12

I just started out with Angular and have been reading through a lot of Tutorials. Now the free one at CodeSchool which was my starting point doesn't mention $scope at all.

From what I've gathered, the controllerAs syntax is relatively new (1.2.0) but it seems to allow you to get away without using $scope directly.

Some articles say "use controllerAs" with an explanation, but most just use $scope. But I couldn't find any explanation why they'd choose it.

Is this now mainly a case of favoring one over the other or are there still reasons to use $scope?

Even many new directive plugins use it instead of allowing you to bind it to a particular controller.

edit: To clarify, I want to know when to use $scope, not the reasons not to use it :)

4 Answers 4

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In the Angular documentation for ngController it explains the advantages to using 'controller as' vs. injecting $scope. Here's what it says:

  • Using controller as makes it obvious which controller you are accessing in the template when multiple controllers apply to an element.
  • If you are writing your controllers as classes you have easier access to the properties and methods, which will appear on the scope, from inside the controller code.
  • Since there is always a . in the bindings, you don't have to worry about prototypal inheritance masking primitives.

For my own part I've found using 'controller as' quite beneficial as it forces me to consider whether code I'm adding to a controller would be more appropriately added into a service or directive.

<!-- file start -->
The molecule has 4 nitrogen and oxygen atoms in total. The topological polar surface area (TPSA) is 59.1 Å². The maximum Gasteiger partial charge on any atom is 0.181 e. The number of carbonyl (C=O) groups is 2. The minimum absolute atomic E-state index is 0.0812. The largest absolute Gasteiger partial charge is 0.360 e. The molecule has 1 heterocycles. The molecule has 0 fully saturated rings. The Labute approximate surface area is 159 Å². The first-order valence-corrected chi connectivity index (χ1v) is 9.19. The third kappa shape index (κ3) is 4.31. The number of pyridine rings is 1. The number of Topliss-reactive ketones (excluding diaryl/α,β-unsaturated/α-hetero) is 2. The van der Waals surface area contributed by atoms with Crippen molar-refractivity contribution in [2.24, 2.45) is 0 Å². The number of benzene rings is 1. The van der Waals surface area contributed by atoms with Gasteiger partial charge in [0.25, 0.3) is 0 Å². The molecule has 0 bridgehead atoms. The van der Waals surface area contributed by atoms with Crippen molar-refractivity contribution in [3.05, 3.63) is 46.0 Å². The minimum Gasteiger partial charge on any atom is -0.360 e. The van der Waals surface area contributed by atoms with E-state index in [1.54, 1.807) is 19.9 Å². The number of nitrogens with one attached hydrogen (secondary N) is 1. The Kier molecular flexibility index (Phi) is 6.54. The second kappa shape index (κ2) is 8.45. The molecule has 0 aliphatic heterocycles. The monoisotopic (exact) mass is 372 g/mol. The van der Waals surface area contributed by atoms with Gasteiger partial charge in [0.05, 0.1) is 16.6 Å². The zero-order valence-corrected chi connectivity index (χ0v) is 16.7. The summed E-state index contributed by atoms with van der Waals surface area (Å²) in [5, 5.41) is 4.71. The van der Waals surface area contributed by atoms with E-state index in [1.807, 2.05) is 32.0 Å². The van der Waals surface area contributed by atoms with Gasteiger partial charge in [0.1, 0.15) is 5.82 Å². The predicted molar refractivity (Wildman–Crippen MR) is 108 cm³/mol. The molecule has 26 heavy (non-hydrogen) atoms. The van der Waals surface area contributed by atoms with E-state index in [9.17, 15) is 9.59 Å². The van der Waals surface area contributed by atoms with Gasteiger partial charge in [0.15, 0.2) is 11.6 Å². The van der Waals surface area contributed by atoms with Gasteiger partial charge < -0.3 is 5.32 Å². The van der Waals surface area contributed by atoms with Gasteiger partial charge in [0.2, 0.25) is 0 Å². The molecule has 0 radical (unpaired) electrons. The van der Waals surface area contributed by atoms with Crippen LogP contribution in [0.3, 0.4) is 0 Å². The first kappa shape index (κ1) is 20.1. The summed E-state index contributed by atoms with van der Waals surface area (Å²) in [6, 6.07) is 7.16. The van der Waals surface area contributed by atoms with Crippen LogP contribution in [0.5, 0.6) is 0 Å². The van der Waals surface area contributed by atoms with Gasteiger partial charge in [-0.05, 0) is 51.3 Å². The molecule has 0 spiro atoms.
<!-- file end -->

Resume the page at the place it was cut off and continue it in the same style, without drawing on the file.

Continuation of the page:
For example: watches. Watches are something you should avoid in controllers but having easy access to $scope allows you to set them up easily. Using 'controller as' has forced me to think more carefully about whether I really need to do a watch. Usually a watch can be accomplished with a directive. This has led me to create smaller controllers that only set up an initial state and communicate with services, a pattern I've found much more performant and maintainable.

4

The best answer I can give you is this:

The short:

  • Whenever you want to expose logic to the template, use Scope.
  • Whenever you want to persist logic to an element, use ngController.
  • If you want to expose your controller's values directly in the template (through the scope), use the "controller as syntax".

The long:

An Explanation

Scope or $scope, as you've put it, is where we maintain values (no matter the type: Function, Object, String, etc.) that may be available to the template within that scope. For example, consider the following:

The HTML:

<div ng-controller="MyCtrl">
  <div>{{ message }}</div>
</div>

<div ng-controller="MyCtrl as ctrl">
  <div>{{ ctrl.message }}</div>
</div>

See those interpolations? Well, guess what? They're both accessing Scope. The "controller as syntax" creates an alias for MyCtrl and publishes it on the local scope. Once the element has been linked, if you look at $scope you will actually find a property ctrl that exposes the controller.

The Javascript

function MyCtrl($scope) {
  $scope.message = "controller MyCtrl";
  this.message = "controller as syntax";
}

Where ever I use MyCtrl these two messages are available. But to readily access a value on the controller itself we use the "controller as alias" syntax.

They are honestly two different methodologies. The controller as * syntax allows the developer to put the controller onto the scope and more easily access said controller. So, in the end it all ends up on the scope. Otherwise, say through a directive's link function, you have to access the controller the require property. The controller's methods and properties don't necessarily need to be exposed to the template, rather just used in the logic. (In addition, you can access a controller through a jqLite's data() function as well).